Yesterday, I wrote an article in which I argued that investors will do extraordinarily well if they are able to isolate mining companies that are not yet producing, but will be in the very near future (within a year), and those that are anticipated to produce at very low costs. I used Tahoe Resources (NYSE:TAHO) and Klondex Mines (MKTS:KLNDF.PK) as examples of companies that substantially outperformed their peers as they approached low cost production.
These companies, however, have had their runs, and to continue owning them one needs another justification. In order to play the theme I just outlined, one needs to locate a company that will be producing with very low costs at the beginning of 2015. One such company is Guyana Goldfields (MKTS:GUYFF.PK).
Guyana Goldfields owns the Aurora project in Guyana. It is expected to begin production at about 150,000 ounces per year in the first-quarter of 2015. A couple of years down the road, the company will expand production to over 300,000 ounces annually when it begins producing underground resources. The company still needs to accomplish a couple of things before it will see production.
First, it needs to raise capital. In fact, it recently revised its capital needs upward from $205 million to $249 million. Given that it spent $11 million in the time it took to revise its initial capex upwards, Guyana Goldfields’ capital needs going forward are $238 million. As of the end of the third-quarter, the company had $107 million in working capital, meaning that it is going to have to find an additional $131 million. This shouldn’t be an issue given the quality of the Aurora project. Management may be able to issue debt, sell a royalty, or if it has to it can issue stock, which wouldn’t be a huge blow to existing shareholders given that the current valuation is $330 million. Then it needs to finish constructing the mine, which could face delays and unexpected hurdles that could lead to additional costs. But, ultimately, production is all but a foregone conclusion.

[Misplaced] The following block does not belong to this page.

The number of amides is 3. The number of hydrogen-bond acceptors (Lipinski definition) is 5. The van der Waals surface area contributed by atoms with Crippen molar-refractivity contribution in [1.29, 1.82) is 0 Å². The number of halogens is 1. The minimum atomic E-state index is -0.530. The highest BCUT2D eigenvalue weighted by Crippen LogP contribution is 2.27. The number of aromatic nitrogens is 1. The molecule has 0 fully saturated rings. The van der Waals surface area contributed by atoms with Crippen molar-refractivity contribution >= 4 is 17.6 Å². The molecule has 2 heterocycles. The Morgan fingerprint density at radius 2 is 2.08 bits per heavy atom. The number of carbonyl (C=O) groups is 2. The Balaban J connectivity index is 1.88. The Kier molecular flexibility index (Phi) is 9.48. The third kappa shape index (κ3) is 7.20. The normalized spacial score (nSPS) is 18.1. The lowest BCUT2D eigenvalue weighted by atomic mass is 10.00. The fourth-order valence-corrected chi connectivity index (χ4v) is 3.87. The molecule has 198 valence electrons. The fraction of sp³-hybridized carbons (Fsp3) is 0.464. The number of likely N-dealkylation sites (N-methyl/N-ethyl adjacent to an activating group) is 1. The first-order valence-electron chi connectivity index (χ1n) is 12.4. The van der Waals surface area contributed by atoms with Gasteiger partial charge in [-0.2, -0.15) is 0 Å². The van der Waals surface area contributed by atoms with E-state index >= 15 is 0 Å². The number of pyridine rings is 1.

In addition to being a near-term producer, Guyana Goldfields is going to be a low-cost producer. The company’s expected all-in production cost is going to be just $800/ounce, meaning that the Aurora mine will be highly profitable at $1,325/ounce gold. Given Guyana’s cumulative tax rate of 32.5 percent, the company will earn slightly more than $350/ounce, or over $50 million at 150,000 ounces of production, and twice that once underground mining begins. This is a lot for a company with a $340 million valuation even if we have to consider the company’s additional capital needs.
As a result of this high cash flow estimate, the mine has an estimated value of over $700 million at $1,300/ounce gold using a 5 percent discount rate in valuing the cash flow. This makes the shares very appealing despite the fact that they have run up 66 percent this year.
The one thing potential investors seem to be concerned about is mining in Guyana. Guyana is a relatively stable place to mine with transparent regulatory and taxation policies. Furthermore, gold mining is and has been an essential part of Guyana’s economy for decades. There doesn’t seem to be a significant risk of work stoppages, which are prevalent in many African countries such as Tanzania or Egypt, and there is no history of property usurpation as there has been in Venezuela.
Nevertheless, Guyana is an impoverished third world country, and these are especially prone to capricious government action or violence due to terrorist organizations. Thus, investors should not shy away, but they should be on guard and unwilling to pay as much for Guyana Goldfields as they would for a similar mine in a safer jurisdiction, such as most of Canada and the United States.
With that being said, I think Guyana Goldfields will continue to be an excellent stock to own as low-cost production fast approaches. Investors who saw the incredible performances of Tahoe Resources and Klondex Mines over the past year (up over 50 percent each with the sector down around 30 percent), and who want to see these sorts of gains may very well see them in Guyana Goldfields. While a pullback is in order given the 66 percent gain in two months, I think the stock will be much higher a year from now.